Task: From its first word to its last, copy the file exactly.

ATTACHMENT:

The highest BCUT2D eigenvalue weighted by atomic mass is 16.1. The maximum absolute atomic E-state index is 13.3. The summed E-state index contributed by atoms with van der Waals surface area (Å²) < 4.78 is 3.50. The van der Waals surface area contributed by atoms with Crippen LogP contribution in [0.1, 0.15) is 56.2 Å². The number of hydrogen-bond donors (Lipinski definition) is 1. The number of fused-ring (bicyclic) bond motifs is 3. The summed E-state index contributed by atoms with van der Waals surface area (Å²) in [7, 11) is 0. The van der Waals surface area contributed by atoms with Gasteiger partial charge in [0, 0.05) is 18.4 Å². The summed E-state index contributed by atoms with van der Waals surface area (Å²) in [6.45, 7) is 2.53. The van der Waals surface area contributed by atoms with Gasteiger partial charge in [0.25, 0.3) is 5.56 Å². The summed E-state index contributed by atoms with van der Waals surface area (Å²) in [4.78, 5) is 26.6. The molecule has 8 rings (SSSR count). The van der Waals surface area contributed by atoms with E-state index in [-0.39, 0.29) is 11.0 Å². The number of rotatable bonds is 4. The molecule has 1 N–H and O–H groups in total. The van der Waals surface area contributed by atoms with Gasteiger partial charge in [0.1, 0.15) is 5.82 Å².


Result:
The highest BCUT2D eigenvalue weighted by atomic mass is 16.1. The maximum absolute atomic E-state index is 13.3. The summed E-state index contributed by atoms with van der Waals surface area (Å²) < 4.78 is 3.50. The van der Waals surface area contributed by atoms with Crippen LogP contribution in [0.1, 0.15) is 56.2 Å². The number of hydrogen-bond donors (Lipinski definition) is 1. The number of fused-ring (bicyclic) bond motifs is 3. The summed E-state index contributed by atoms with van der Waals surface area (Å²) in [7, 11) is 0. The van der Waals surface area contributed by atoms with Gasteiger partial charge in [0, 0.05) is 18.4 Å². The summed E-state index contributed by atoms with van der Waals surface area (Å²) in [6.45, 7) is 2.53. The van der Waals surface area contributed by atoms with Gasteiger partial charge in [0.25, 0.3) is 5.56 Å². The summed E-state index contributed by atoms with van der Waals surface area (Å²) in [4.78, 5) is 26.6. The molecule has 8 rings (SSSR count). The van der Waals surface area contributed by atoms with E-state index in [-0.39, 0.29) is 11.0 Å². The number of rotatable bonds is 4. The molecule has 1 N–H and O–H groups in total. The van der Waals surface area contributed by atoms with Gasteiger partial charge in [0.1, 0.15) is 5.82 Å².